The parishioners of Kilcummin in County Kerry have launched a fierce campaign protesting the removal of their parish priest Father Eamon Mulvihill.
As Ireland's Catholic priests retire and age, fewer young men are joining the priesthood, which means Ireland is facing a priest shortage. This has been keenly felt in County Kerry, in Ireland's south-west, where eight of the county's 53 parishes have found themselves without resident parish priests in recent years.
Since learning that their parish priest, Fr. Eamon Mulvihill, is being moved to the parish of Castlegregory, residents of Kilcummin parish have launched a campaign to retain him.
This reshuffling comes on the heels of three priests retiring.
Kilcummin parishioners to bring their fight to retain resident parish priest to Archbishophttps://t.co/oLcBhSl0RS— Radio Kerry News (@radiokerrynews) July 25, 2019
Kilcummin, near the town of Killarney, is the second-largest parish in County Kerry, and locals are furious that they will be left without a resident priest, especially when smaller parishes will not be impacted. They have been boycotting collections at mass and have collected 1,200 signatures on a petition of protest for Kerry's Bishop Ray Browne.
Whereas the parish collected €1,800 the week before Fr. Mulvihill's reassignment was announced, the Irish Independent reported that since the announcement only a few hundred euros have been collected.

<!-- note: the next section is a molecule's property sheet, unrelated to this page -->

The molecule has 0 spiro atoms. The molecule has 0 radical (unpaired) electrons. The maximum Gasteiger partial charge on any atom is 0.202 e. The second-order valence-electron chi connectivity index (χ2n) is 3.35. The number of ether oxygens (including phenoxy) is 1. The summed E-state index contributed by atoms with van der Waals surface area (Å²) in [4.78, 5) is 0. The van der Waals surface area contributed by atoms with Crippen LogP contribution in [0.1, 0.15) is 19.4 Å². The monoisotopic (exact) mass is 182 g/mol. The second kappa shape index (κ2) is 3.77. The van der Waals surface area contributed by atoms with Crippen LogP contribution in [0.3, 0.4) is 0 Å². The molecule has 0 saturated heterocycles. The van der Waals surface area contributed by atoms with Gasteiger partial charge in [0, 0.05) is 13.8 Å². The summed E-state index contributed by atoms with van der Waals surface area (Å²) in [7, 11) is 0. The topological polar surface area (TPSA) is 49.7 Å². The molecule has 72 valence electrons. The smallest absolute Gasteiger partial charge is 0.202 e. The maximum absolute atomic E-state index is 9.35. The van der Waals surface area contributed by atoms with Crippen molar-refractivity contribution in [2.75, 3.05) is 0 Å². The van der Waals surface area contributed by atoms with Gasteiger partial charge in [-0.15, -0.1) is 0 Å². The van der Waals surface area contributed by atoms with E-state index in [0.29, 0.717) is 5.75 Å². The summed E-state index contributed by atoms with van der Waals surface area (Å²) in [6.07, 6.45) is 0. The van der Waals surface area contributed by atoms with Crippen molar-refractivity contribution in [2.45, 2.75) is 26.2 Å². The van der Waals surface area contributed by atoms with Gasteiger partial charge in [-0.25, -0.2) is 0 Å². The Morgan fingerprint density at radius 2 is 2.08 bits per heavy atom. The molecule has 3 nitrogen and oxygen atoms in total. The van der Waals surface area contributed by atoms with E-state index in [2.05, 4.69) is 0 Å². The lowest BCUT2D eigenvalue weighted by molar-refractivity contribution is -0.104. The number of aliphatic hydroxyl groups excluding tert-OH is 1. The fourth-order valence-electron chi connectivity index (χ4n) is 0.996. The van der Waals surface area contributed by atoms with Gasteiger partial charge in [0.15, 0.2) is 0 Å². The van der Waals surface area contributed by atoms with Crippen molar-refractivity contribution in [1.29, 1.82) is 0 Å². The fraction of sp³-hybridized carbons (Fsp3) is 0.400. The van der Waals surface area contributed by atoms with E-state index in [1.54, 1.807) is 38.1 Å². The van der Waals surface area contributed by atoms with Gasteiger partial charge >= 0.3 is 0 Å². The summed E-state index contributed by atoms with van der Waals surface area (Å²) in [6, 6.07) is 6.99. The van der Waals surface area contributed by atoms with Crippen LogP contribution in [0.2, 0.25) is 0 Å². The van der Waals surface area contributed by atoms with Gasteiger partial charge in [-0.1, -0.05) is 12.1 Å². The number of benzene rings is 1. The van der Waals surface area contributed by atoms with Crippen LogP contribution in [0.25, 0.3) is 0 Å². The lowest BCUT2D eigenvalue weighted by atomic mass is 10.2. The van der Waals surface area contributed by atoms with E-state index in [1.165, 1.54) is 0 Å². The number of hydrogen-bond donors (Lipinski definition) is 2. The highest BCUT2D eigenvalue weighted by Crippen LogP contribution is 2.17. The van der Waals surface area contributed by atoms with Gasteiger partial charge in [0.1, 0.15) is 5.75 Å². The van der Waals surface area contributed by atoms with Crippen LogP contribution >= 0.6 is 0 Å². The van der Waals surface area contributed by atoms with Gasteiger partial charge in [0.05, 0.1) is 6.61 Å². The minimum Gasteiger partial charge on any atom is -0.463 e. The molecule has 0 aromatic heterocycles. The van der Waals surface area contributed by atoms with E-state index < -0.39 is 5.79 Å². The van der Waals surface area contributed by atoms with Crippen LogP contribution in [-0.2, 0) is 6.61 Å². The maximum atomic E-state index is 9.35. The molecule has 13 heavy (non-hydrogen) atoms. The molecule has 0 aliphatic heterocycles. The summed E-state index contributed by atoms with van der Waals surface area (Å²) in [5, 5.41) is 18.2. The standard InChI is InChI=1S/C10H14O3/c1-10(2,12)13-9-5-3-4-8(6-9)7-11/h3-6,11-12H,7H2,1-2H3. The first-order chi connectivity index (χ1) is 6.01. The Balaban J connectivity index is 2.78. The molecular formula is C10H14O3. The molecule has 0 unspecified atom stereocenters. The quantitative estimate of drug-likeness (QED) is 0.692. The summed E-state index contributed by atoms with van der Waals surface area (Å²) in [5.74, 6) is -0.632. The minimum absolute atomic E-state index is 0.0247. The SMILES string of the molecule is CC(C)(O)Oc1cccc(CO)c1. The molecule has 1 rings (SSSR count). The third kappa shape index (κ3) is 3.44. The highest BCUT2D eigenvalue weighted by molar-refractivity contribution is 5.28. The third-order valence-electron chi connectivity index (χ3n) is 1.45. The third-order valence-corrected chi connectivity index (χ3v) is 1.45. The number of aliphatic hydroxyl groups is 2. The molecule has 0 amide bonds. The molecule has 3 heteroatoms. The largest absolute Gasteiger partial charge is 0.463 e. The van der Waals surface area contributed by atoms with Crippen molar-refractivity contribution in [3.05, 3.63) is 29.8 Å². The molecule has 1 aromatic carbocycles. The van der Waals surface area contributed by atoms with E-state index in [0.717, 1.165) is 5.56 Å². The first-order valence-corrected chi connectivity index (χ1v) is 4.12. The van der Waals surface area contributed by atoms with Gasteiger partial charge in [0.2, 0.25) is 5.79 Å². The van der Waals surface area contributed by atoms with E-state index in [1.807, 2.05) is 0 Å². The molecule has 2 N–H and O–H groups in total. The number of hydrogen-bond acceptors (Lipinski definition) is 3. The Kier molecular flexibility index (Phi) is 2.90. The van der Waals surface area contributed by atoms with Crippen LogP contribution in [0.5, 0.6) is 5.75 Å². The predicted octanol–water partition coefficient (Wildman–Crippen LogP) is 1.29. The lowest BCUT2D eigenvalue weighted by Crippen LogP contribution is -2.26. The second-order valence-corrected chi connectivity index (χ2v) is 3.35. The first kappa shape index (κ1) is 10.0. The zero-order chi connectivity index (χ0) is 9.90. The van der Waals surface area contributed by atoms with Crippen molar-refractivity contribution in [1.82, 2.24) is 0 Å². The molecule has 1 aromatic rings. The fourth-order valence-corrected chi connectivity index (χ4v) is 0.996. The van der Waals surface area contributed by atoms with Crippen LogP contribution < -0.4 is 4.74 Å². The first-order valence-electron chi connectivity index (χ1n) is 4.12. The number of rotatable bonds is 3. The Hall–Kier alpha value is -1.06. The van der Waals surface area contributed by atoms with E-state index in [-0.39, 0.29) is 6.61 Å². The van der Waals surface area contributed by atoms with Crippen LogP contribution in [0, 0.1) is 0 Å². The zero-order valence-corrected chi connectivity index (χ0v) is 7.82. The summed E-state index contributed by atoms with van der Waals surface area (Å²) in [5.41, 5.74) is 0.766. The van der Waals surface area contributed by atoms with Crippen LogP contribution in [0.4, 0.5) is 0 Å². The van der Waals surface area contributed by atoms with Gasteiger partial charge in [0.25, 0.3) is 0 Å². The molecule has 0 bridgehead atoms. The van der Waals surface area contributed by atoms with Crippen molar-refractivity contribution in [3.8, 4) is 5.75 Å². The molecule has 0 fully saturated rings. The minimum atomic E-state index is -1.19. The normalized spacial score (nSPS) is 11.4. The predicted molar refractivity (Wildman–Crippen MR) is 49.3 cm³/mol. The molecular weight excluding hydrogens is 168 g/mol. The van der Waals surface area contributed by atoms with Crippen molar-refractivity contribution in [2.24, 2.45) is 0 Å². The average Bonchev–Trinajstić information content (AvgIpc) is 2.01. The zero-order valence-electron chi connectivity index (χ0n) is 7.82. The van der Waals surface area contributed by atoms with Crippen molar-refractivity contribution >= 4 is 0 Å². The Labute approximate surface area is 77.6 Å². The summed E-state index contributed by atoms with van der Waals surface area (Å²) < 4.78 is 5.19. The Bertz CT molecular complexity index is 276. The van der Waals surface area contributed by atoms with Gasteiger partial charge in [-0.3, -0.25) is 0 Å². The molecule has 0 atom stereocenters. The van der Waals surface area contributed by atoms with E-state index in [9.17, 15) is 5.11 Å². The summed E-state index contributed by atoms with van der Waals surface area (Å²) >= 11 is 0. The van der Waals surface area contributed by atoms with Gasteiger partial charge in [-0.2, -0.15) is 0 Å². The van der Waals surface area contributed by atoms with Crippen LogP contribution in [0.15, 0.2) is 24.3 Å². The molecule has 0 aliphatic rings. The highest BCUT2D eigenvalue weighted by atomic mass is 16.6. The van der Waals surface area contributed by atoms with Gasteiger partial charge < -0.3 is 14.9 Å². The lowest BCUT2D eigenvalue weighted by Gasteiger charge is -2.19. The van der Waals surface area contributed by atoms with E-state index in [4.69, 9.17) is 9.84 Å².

"The collection was very very small. The boxes were handed out and it is up to everyone to make their own decision," local parishioner, Pat O'Sullivan told the newspaper. "We will continue this boycott the boxes will be handed up but everyone can decide what to do."
Bishop Browne has said that the parish of Kilcummin will be tended to by Killarney's parish priest, but residents say this solution is not tenable given the parish's size.
Kilcummin parishioners request meeting with Bishop following loss of their resident parish priesthttps://t.co/SILpTK0ooW— Radio Kerry News (@radiokerrynews) July 3, 2019
"We are 11 miles long and five miles wide and have three schools and two nursing homes and they all need a priest. How will they have a priest from Killarney?" O'Sullivan asked.
After making little headway in two meetings with Bishop Browne's represented, which a few hundred locals attended, the Irish Examiner reports that they will now attempt to hand the petition to Bishop Browne in person.
"We are very, very angry and we have a lot of things to iron out with the Bishop," O'Sullivan said."